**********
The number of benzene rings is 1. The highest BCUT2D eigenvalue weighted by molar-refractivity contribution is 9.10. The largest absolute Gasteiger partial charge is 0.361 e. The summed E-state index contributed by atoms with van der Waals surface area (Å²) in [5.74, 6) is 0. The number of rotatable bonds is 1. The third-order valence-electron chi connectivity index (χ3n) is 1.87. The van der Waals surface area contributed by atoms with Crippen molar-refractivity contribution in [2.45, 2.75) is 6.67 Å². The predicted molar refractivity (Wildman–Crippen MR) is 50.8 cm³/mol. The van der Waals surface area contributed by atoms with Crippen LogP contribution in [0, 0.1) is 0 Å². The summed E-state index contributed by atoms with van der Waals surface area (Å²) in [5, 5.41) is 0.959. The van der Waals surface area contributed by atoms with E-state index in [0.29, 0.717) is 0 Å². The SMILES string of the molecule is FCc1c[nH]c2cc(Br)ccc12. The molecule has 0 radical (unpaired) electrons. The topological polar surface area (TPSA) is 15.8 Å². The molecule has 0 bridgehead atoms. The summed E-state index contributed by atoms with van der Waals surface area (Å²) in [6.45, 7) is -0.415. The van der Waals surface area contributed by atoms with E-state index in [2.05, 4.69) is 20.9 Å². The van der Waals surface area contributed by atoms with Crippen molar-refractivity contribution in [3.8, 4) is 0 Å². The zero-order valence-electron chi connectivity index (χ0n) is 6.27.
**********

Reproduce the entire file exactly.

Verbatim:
The number of benzene rings is 1. The highest BCUT2D eigenvalue weighted by molar-refractivity contribution is 9.10. The largest absolute Gasteiger partial charge is 0.361 e. The summed E-state index contributed by atoms with van der Waals surface area (Å²) in [5.74, 6) is 0. The number of rotatable bonds is 1. The third-order valence-electron chi connectivity index (χ3n) is 1.87. The van der Waals surface area contributed by atoms with Crippen molar-refractivity contribution in [2.45, 2.75) is 6.67 Å². The predicted molar refractivity (Wildman–Crippen MR) is 50.8 cm³/mol. The van der Waals surface area contributed by atoms with Crippen LogP contribution in [0, 0.1) is 0 Å². The summed E-state index contributed by atoms with van der Waals surface area (Å²) in [5, 5.41) is 0.959. The van der Waals surface area contributed by atoms with E-state index in [0.29, 0.717) is 0 Å². The SMILES string of the molecule is FCc1c[nH]c2cc(Br)ccc12. The molecule has 0 radical (unpaired) electrons. The topological polar surface area (TPSA) is 15.8 Å². The molecule has 0 bridgehead atoms. The summed E-state index contributed by atoms with van der Waals surface area (Å²) in [6.45, 7) is -0.415. The van der Waals surface area contributed by atoms with E-state index in [2.05, 4.69) is 20.9 Å². The van der Waals surface area contributed by atoms with Crippen molar-refractivity contribution in [3.8, 4) is 0 Å². The zero-order valence-electron chi connectivity index (χ0n) is 6.27.